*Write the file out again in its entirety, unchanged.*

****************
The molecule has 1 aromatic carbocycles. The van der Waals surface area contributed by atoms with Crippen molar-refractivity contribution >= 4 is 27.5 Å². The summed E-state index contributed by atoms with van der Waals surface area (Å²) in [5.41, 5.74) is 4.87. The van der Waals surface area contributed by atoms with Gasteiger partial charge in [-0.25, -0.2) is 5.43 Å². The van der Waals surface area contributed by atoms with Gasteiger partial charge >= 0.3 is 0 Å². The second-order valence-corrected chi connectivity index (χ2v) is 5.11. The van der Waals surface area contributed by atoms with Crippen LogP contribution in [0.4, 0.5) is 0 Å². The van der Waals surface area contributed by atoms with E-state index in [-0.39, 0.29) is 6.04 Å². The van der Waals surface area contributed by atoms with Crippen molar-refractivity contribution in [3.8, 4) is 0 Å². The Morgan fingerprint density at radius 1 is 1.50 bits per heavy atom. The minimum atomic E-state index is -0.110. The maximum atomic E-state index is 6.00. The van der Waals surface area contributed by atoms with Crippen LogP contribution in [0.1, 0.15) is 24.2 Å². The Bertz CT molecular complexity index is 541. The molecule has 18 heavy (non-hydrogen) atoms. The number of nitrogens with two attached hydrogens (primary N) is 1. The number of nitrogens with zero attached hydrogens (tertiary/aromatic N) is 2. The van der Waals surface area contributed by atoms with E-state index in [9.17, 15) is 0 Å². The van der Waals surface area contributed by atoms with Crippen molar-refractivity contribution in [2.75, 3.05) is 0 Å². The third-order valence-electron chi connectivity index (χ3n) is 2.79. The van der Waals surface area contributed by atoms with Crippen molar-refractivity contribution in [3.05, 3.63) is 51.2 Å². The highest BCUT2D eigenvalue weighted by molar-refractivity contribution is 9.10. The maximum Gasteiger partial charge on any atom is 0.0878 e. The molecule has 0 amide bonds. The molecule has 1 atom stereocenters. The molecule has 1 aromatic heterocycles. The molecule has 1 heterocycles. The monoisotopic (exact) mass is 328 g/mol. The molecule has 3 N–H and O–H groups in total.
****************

The molecule has 1 aromatic carbocycles. The van der Waals surface area contributed by atoms with Crippen molar-refractivity contribution >= 4 is 27.5 Å². The summed E-state index contributed by atoms with van der Waals surface area (Å²) in [5.41, 5.74) is 4.87. The van der Waals surface area contributed by atoms with Gasteiger partial charge in [-0.25, -0.2) is 5.43 Å². The van der Waals surface area contributed by atoms with Gasteiger partial charge >= 0.3 is 0 Å². The second-order valence-corrected chi connectivity index (χ2v) is 5.11. The van der Waals surface area contributed by atoms with Crippen LogP contribution in [0.4, 0.5) is 0 Å². The van der Waals surface area contributed by atoms with E-state index in [-0.39, 0.29) is 6.04 Å². The van der Waals surface area contributed by atoms with Crippen molar-refractivity contribution in [3.8, 4) is 0 Å². The Morgan fingerprint density at radius 1 is 1.50 bits per heavy atom. The minimum atomic E-state index is -0.110. The maximum atomic E-state index is 6.00. The van der Waals surface area contributed by atoms with Crippen LogP contribution in [0.1, 0.15) is 24.2 Å². The Bertz CT molecular complexity index is 541. The molecule has 18 heavy (non-hydrogen) atoms. The number of nitrogens with two attached hydrogens (primary N) is 1. The number of nitrogens with zero attached hydrogens (tertiary/aromatic N) is 2. The van der Waals surface area contributed by atoms with E-state index in [9.17, 15) is 0 Å². The van der Waals surface area contributed by atoms with Crippen molar-refractivity contribution in [2.75, 3.05) is 0 Å². The third-order valence-electron chi connectivity index (χ3n) is 2.79. The van der Waals surface area contributed by atoms with Crippen molar-refractivity contribution in [3.05, 3.63) is 51.2 Å². The highest BCUT2D eigenvalue weighted by molar-refractivity contribution is 9.10. The maximum Gasteiger partial charge on any atom is 0.0878 e. The molecule has 0 amide bonds. The molecule has 1 atom stereocenters. The molecule has 1 aromatic heterocycles. The molecule has 1 heterocycles. The monoisotopic (exact) mass is 328 g/mol. The molecule has 3 N–H and O–H groups in total.